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Amanda Hooper


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Do extremist tactics push environmentalism forwards or backwards?

Burning down buildings, spiking trees, bombing whaling ships, and poisoning fruit juice. These are examples of protest by groups known as eco-extremist or eco-terrorism groups. The Federal Bureau of Investigation (FBI) describes eco-terrorism as, “ the use or threatened use of violence of a criminal nature against innocent victims or property by an environmentally-oriented, subnational group for environmental-political reasons, or aimed at an audience beyond the target, often of a symbolic nature.” Simply, ecoterrorism can be thought of as acts of violence in support of environmentalism.

The documentary-style reality show “Whale Wars” follows an extremist group that throws bombs at whaling ships to discourage them from whaling. Instead of convincing them to stop, the bombs anger the whalers. Groups like Greenpeace have been working peacefully to negotiate the termination of whaling, and they have been successful. For example, in 2010 Greenpeace Japan activists worked with retailers to significantly cut the demand for whale meat, which in turn decreased the number of whales hunted. Also through campaigning, Greenpeace has helped the people of Japan become aware of corruption in the Fisheries Agency of Japan (FAJ) and the whaling industry. The FAJ has since acknowledge this corruption and started to right the wrongs of the Japanese whaling industry, resulting in a reported 30% drop in whale meat sales as of January 2011.

Can extreme tactics ever result in forward progress similar to the progress Greenpeace has made in Japan?


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    Jun 1 2012: Extreme and violent tactics are both immoral and ineffective. The general public will be much less likely to follow a group if they use violent tactics to get their point across. I do think that movements should have the freedom to protest and inform the public through the media and internet, but resorting to violence won't make the issue go away. However, bringing about change through a peaceful environmental movement can be difficult since change generally has to occur at the level of government.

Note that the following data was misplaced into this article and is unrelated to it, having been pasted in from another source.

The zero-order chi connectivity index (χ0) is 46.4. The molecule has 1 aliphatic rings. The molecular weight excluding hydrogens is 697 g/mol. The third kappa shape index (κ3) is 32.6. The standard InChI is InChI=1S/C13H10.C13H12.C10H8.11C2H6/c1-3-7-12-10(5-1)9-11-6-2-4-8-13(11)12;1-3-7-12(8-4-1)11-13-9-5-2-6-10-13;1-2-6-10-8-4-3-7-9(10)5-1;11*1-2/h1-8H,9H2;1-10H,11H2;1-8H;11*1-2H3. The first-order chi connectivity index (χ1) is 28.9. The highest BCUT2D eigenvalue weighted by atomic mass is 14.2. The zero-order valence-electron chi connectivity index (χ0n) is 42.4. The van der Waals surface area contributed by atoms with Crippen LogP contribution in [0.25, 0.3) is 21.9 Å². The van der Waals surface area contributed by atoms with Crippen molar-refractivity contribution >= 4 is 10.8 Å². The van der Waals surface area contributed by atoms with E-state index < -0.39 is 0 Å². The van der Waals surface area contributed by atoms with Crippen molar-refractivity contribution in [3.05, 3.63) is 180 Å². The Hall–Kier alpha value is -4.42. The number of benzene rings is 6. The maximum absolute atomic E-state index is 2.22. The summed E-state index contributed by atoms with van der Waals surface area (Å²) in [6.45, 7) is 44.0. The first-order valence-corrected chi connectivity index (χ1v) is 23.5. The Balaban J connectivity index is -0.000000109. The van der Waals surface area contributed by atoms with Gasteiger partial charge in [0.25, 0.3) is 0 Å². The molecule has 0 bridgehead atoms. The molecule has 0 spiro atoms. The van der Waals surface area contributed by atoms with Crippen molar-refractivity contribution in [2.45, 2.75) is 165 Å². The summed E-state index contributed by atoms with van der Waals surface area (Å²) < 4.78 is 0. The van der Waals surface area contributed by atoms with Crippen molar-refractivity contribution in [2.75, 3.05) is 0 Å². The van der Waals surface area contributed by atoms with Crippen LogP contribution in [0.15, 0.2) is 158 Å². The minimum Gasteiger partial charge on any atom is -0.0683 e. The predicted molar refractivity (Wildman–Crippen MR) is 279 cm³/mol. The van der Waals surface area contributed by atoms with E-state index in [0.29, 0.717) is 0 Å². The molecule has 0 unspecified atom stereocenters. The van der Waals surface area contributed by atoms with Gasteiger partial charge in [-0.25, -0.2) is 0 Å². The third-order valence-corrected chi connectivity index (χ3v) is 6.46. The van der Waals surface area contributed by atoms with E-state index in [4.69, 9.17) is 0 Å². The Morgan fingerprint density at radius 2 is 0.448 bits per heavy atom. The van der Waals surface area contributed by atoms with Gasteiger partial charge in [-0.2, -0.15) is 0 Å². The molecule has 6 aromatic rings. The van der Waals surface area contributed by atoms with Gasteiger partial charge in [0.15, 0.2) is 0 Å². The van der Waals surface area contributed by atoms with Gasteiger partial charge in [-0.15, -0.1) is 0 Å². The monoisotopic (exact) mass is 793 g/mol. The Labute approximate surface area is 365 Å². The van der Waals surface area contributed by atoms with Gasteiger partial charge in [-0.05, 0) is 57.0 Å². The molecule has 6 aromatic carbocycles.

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      Jun 2 2012: Health,
      I agree , impulsiveness and force are not the right methods to change the minds nor ways of those engaging in inhumane acts against nature . All they they do is make a worse name for themselves. They startle the media and public but do not focus around the core of the issues. All I ever hear from the public relating ecoterrorism is animosity but not support.
      • Jun 5 2012: I agree with your point of view. Additionally, the actions of extremist groups tend to push individuals further away from supporting the cause. In the case of the individuals the extremist group is acting out against the actions cause callusing which ultimately closes their minds to any idea of change. Extremist groups need to cater more to the middle ground if they want efficient and effective change.

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